By Kim Young-chan and Kim Young Song North Korea’s long-standing practice of building luxury homes in remote and inaccessible areas has made the country one of the world’s most inaccessible places for most of its people, according to a new study by the Center for Strategic and International Studies (CSIS).
“The problem of the North’s housing system has been growing over the past decades, and it’s one that is likely to continue,” the authors write.
The researchers analyzed the North Korean housing system in 2000, 2001, and 2009 to determine which parts of the country are more accessible to the general population.
They found that North Koreans are still largely stuck in the countryside, where they face significant obstacles in getting access to the main cities, including a lack of roads and access to transportation.
The study’s authors write that North Korea has only one major airport, a major train station, and three major ports.
North Korea is also home to the world-famous Sinuiju, the largest floating prison in the world.
The authors found that the majority of North Koreans do not have access to any form of modern transportation.
“Most of the population lives in rural areas,” the report says.
“This means that the rural population has limited means to travel outside the cities and face a higher risk of physical and psychological hazards than the urban population.”
This lack of access to modern amenities has forced the majority to live in homes built to last through natural disasters.
This has created a “culture of living on the edge,” according to the report.
Many of these rural communities have “a history of being at the crossroads of culture and survival,” and are prone to “a lack of social interaction, and even a lack in the ability to communicate,” according the authors.
The report’s authors also found that many of the rural communities are “living in a very rural environment, with no paved roads, no water or sanitation facilities, and no paved paths, and are in the process of being demolished by the [North Korean] government.”
North Korean households also tend to live more independently, “with fewer than 10 people living together,” according a report published by the North Korea-based Center for Social Cohesion.
This creates “an environment of isolation and isolationism,” the Center’s report said.
“There is a significant risk that people will move out of their homes and into rural areas to escape poverty, which has led to the isolation and deprivation that many North Koreans suffer.”
The report also found “that a significant portion of the [rural] population” live in urban areas.
The majority of the people living in rural North Korea live in rural communities.
In the rural areas, “a significant portion [of the population] is separated from each other, and has limited social interaction and a lack on communication, and also a lack for basic amenities,” according CSIS.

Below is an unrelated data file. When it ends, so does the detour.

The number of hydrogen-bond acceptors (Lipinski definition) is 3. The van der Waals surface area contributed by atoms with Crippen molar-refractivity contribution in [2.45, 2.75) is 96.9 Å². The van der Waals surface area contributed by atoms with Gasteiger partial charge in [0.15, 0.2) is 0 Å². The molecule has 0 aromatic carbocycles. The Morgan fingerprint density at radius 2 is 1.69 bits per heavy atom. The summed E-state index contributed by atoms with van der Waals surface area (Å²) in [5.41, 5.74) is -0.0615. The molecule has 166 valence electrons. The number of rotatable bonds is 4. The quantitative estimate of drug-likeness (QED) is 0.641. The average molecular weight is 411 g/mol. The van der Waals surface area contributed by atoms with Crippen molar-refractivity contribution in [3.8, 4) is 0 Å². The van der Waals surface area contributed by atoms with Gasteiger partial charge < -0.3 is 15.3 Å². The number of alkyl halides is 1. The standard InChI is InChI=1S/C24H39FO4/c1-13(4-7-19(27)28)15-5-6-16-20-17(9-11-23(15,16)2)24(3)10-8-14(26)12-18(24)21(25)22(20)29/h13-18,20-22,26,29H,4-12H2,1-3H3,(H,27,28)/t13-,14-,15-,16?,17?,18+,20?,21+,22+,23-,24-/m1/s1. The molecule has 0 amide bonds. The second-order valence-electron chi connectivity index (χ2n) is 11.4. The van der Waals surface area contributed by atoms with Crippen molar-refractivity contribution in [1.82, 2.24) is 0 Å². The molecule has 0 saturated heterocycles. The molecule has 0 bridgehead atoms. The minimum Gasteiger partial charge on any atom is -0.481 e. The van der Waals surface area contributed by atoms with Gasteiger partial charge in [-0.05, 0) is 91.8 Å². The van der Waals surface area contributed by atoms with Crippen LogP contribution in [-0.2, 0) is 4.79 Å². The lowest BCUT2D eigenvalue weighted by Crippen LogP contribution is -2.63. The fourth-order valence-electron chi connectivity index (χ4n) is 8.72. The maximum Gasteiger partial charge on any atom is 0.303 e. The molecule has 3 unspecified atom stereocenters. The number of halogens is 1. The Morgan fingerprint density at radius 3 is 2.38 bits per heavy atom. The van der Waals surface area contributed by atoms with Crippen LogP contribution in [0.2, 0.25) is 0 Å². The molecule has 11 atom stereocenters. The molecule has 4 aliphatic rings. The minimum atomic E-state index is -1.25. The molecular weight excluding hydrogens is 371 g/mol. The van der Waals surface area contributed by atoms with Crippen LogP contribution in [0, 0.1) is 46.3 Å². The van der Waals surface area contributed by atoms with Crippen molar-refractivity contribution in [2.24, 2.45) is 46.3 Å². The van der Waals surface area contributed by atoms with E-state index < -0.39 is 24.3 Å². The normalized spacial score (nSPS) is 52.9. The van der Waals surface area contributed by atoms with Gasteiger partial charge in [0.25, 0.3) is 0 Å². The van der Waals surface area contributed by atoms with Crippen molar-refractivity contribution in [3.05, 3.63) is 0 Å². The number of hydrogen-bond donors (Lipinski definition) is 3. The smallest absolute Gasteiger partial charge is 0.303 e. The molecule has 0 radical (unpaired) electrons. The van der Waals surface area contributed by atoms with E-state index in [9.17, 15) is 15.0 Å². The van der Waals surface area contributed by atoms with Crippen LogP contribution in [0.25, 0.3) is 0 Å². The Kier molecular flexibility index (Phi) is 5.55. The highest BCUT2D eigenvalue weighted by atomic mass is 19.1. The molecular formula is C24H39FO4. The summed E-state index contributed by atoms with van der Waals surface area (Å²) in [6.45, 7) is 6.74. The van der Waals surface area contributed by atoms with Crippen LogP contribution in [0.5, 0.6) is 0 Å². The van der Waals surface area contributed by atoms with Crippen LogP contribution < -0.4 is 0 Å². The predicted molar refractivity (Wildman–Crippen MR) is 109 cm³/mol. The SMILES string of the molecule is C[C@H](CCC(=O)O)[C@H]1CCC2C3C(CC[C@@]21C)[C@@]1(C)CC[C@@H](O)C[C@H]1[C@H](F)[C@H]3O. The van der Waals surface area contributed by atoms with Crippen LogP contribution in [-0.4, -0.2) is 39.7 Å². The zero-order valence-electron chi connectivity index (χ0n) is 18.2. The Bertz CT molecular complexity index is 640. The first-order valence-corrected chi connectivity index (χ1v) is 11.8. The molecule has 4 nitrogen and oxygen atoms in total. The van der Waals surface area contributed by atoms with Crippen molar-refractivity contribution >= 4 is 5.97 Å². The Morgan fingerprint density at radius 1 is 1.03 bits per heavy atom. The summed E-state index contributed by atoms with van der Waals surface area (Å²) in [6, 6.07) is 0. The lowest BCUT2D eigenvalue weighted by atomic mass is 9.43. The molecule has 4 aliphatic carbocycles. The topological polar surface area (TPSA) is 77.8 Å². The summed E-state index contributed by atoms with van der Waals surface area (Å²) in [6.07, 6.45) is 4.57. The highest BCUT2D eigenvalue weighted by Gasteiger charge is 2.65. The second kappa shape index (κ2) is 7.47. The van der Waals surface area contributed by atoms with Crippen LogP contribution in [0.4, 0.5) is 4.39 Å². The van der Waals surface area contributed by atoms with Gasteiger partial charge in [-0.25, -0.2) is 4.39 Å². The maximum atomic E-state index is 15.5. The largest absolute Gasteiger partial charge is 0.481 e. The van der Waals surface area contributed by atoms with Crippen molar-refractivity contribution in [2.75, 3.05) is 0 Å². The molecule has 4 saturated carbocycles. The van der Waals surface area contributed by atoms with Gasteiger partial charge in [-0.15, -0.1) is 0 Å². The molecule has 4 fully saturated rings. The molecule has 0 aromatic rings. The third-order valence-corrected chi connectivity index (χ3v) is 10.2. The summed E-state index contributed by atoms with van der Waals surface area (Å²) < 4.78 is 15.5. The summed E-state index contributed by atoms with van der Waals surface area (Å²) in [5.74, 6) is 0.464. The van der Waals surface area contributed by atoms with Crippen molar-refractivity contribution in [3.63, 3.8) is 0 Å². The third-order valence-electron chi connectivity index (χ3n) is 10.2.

These findings were corroborated by the U.N. Human Rights Council’s report, which found that in 2011, the average household in North Korea was only 4,700 people, down from 4,800 in 2007.
“The North Korean system of government, and the political leaderships [sic] attitude towards the country’s people, has created an environment that is difficult to move from one place to another,” the UN report said, according for a similar assessment in 2009.
A key issue is the lack of communication between the government and its citizens, which the report described as “the biggest obstacle for a number of reasons.”
“There are some [sides] that [the government] has been very cooperative, some [government] people, some individuals that have been friendly, some government officials have been supportive of [the] development of the city,” the study said.
But the report also noted that “there are those who have been very critical of the development of North Korea.”
In 2011, for example, the North Koreans “were very critical,” the CSIS report said; they “strongly disapproved of the government, the state-run media, and those who are not ‘official.'”
These critics, the report said “are often those who view North Korea as a totalitarian state.”
The CSIS authors also wrote that North Korean “officials and others who criticize the government are considered enemies of the state.”
It was also noted in the report that many residents of the countryside were forced to work as domestics.
“North Koreans have traditionally lived in a rural society, where their primary source of livelihood is agriculture, and where they have to live and work in a subsistence economy,” the researchers said.
As a result, “they are highly vulnerable to a variety of forms of exploitation, including physical and sexual abuse.”
The authors wrote that in the rural area, “there is no functioning state institution to provide assistance to the poor, and they lack access to legal protection to protect themselves against abuse or violence.”
North Korea “has no legal framework to provide basic social services,” the analysts said, which makes it difficult for the government to protect